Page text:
Why You Should Be Skeptical About “The Holy Grail of Weight Loss”
The weight loss drug Garcinia Cambogia Extract (HCA) has been making the rounds on American television in recent months and is being touted as “the Holy Grail of weight loss.” Does that sound like some rubbish marketing hype to you? Well, it should, because that’s exactly what it seems to be.
Dr. Mehmet Oz, the celebrity doctor made famous by Oprah Winfrey, gave HCA that decorative testimonial, going on to tell viewers, “Anytime I see a scientist get this excited about something like Garcinia Cambogia Extract, and when I looked through some of the research and called these scientists myself, I get excited.”
Top that off with a “credible”¯ review from Oprah Winfrey and the fact that Garcinia Cambogia is labelled a mysterious oriental fruit with unknown heritage, and you’ve got yourself the perfectly marketable, profitable product.
HCA: The Potent Fat Burner
“Burns fat”¯ is the one phrase that will never get old in the weight-loss industry. Type in “garcinia cambogia”¯ in Google, and you’ll see hundreds of sites designed solely to capitalize on this new craze.
Some other health claims from websites selling HCA include: “effective appetite suppressant if you’re an emotional eater,” “all-natural,” “increased energy throughout the day” and “prevents fat from being made,” just to name a few.
Then of course there’s the fine print at the bottom of most websites: “These statements have not been evaluated by the FDA. This product is not intended to diagnose, treat, cure or prevent any disease. Individual weight loss results will vary.”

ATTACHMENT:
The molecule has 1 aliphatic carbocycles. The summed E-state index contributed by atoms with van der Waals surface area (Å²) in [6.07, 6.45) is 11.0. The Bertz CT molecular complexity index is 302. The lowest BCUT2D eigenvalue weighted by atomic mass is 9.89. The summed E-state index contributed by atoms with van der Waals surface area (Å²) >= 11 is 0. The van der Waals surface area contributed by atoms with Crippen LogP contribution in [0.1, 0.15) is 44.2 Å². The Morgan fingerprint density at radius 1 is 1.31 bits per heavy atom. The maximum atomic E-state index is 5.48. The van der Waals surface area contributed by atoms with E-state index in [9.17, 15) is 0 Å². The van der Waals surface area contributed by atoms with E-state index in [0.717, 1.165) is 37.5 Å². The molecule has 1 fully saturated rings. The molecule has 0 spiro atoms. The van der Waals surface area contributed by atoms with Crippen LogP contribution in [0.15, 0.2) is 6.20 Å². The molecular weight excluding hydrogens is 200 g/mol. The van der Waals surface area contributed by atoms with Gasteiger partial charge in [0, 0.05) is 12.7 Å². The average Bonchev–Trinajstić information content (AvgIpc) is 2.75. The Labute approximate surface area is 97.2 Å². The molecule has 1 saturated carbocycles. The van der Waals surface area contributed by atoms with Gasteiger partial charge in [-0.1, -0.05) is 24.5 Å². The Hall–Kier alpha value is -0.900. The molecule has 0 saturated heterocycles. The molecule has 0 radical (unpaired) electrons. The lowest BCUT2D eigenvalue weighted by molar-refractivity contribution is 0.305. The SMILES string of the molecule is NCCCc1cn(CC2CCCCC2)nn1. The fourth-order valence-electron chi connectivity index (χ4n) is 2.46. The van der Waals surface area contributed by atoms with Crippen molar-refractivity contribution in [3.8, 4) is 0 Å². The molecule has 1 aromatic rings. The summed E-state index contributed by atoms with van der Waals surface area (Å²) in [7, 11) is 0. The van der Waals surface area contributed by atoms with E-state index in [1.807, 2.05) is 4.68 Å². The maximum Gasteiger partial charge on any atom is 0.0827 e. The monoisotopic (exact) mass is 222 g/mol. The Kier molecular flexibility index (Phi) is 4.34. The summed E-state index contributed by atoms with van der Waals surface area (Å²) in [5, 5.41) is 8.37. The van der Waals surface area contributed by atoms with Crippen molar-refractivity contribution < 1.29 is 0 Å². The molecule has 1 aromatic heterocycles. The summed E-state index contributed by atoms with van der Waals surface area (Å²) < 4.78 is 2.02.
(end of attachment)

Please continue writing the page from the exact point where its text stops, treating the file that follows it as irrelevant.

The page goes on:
Aha! There’s the truth.
Hiccups in Dr. Oz‘s “Excited“-ness
Naturally, I wanted to investigate the science of these miraculous claims. In doing so, I discovered a plethora of problems with Dr. Oz’s excited-ness over HCA:
- The scientific study this miracle was first based upon was just an 8 week study published in 2000 (nearly one and a half decades ago). It has taken 13 years for scientists to get excited, produce and sell it.
- The “groundbreaking”¯ studies cited by supplement websites such as this one and this one are also extremely short studies in the research world; 12 weeks and 8 weeks, respectively. What happens after 12 weeks?
- There are numerous papers such as this 10 week study and this 12 week study that conclude HCA has no effect on weight loss. Conveniently you’ll never hear about these studies.
- Independent, unbiased compendiums of nutrition and supplement reviews, such as Examine, conclude that “Garcinia cambogia usage as a fat burner does not appear to extend to humans.” These researchers investigate and analyze all of the scientific data available on a topic, not just one side of the spectrum. The following conclusions were also made about HCA and fat loss: “Numerous review articles assessing the evidence of Garcinia Cambogia conclude that there is no significant benefit of this compound in humans,” and “The studies that are associated with both weight loss and Garcinia Camboga are confounded with many ingredients, and the observed effects on fat loss cannot be attributed to Garcinia itself.”
Still in Search of the Holy Grail
The dramatic scientific conclusions that have Dr. Oz jumping up and down and shouting Holy Grail don’t seem so exciting after all. Unfortunately, it appears the Garcinia Cambogia miracle drug is yet another brilliant marketing ploy by the weight loss industry.
Thanks for the hot tip, Doc.
Perhaps I’m being overly-skeptical. Maybe scientists truly have discovered a fruity miracle cure to obesity, but we just don’t have the conclusive science to back it up yet. Or perhaps it works because it’s the ultimate placebo.
If you’ve used HCA before, successfully or not, we’d love to hear about your experiences in the comments below.